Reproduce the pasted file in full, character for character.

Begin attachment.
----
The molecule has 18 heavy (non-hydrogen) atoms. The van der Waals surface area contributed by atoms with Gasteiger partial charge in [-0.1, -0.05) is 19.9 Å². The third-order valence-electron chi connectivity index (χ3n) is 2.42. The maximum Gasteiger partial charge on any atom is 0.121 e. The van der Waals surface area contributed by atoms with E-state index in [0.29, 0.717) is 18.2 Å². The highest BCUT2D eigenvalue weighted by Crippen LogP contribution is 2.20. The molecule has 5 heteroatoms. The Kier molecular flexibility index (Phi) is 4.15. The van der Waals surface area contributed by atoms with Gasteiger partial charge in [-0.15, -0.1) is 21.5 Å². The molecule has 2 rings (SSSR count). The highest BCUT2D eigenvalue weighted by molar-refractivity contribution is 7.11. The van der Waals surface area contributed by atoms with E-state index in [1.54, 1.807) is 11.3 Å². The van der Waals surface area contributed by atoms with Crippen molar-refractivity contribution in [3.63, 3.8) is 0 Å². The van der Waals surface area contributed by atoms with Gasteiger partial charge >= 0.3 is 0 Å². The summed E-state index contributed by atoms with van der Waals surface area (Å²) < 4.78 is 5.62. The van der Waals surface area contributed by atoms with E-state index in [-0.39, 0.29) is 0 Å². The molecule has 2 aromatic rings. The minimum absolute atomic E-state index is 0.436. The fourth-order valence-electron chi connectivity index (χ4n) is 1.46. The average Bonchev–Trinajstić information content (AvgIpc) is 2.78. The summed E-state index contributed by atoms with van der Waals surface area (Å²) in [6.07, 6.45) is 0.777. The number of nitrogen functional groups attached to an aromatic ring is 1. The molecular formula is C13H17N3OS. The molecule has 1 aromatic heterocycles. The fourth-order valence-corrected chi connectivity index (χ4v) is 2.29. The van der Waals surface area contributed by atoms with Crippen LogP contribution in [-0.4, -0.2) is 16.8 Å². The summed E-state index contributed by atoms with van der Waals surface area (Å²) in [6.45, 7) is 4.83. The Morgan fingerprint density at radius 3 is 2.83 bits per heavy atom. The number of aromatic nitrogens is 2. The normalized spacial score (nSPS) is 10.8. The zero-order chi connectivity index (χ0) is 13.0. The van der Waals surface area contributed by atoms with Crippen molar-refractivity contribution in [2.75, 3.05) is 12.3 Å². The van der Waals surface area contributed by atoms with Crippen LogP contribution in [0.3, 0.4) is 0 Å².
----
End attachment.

The molecule has 18 heavy (non-hydrogen) atoms. The van der Waals surface area contributed by atoms with Gasteiger partial charge in [-0.1, -0.05) is 19.9 Å². The third-order valence-electron chi connectivity index (χ3n) is 2.42. The maximum Gasteiger partial charge on any atom is 0.121 e. The van der Waals surface area contributed by atoms with E-state index in [0.29, 0.717) is 18.2 Å². The highest BCUT2D eigenvalue weighted by Crippen LogP contribution is 2.20. The molecule has 5 heteroatoms. The Kier molecular flexibility index (Phi) is 4.15. The van der Waals surface area contributed by atoms with Gasteiger partial charge in [-0.15, -0.1) is 21.5 Å². The molecule has 2 rings (SSSR count). The highest BCUT2D eigenvalue weighted by molar-refractivity contribution is 7.11. The van der Waals surface area contributed by atoms with E-state index in [1.54, 1.807) is 11.3 Å². The van der Waals surface area contributed by atoms with Crippen molar-refractivity contribution in [3.63, 3.8) is 0 Å². The van der Waals surface area contributed by atoms with Gasteiger partial charge >= 0.3 is 0 Å². The summed E-state index contributed by atoms with van der Waals surface area (Å²) < 4.78 is 5.62. The van der Waals surface area contributed by atoms with E-state index in [-0.39, 0.29) is 0 Å². The molecule has 2 aromatic rings. The minimum absolute atomic E-state index is 0.436. The fourth-order valence-electron chi connectivity index (χ4n) is 1.46. The average Bonchev–Trinajstić information content (AvgIpc) is 2.78. The summed E-state index contributed by atoms with van der Waals surface area (Å²) in [6.07, 6.45) is 0.777. The number of nitrogen functional groups attached to an aromatic ring is 1. The molecular formula is C13H17N3OS. The molecule has 1 aromatic heterocycles. The fourth-order valence-corrected chi connectivity index (χ4v) is 2.29. The van der Waals surface area contributed by atoms with Crippen LogP contribution in [-0.4, -0.2) is 16.8 Å². The summed E-state index contributed by atoms with van der Waals surface area (Å²) in [6.45, 7) is 4.83. The Morgan fingerprint density at radius 3 is 2.83 bits per heavy atom. The number of aromatic nitrogens is 2. The normalized spacial score (nSPS) is 10.8. The zero-order chi connectivity index (χ0) is 13.0. The van der Waals surface area contributed by atoms with Crippen molar-refractivity contribution in [2.75, 3.05) is 12.3 Å². The van der Waals surface area contributed by atoms with Crippen LogP contribution in [0.3, 0.4) is 0 Å².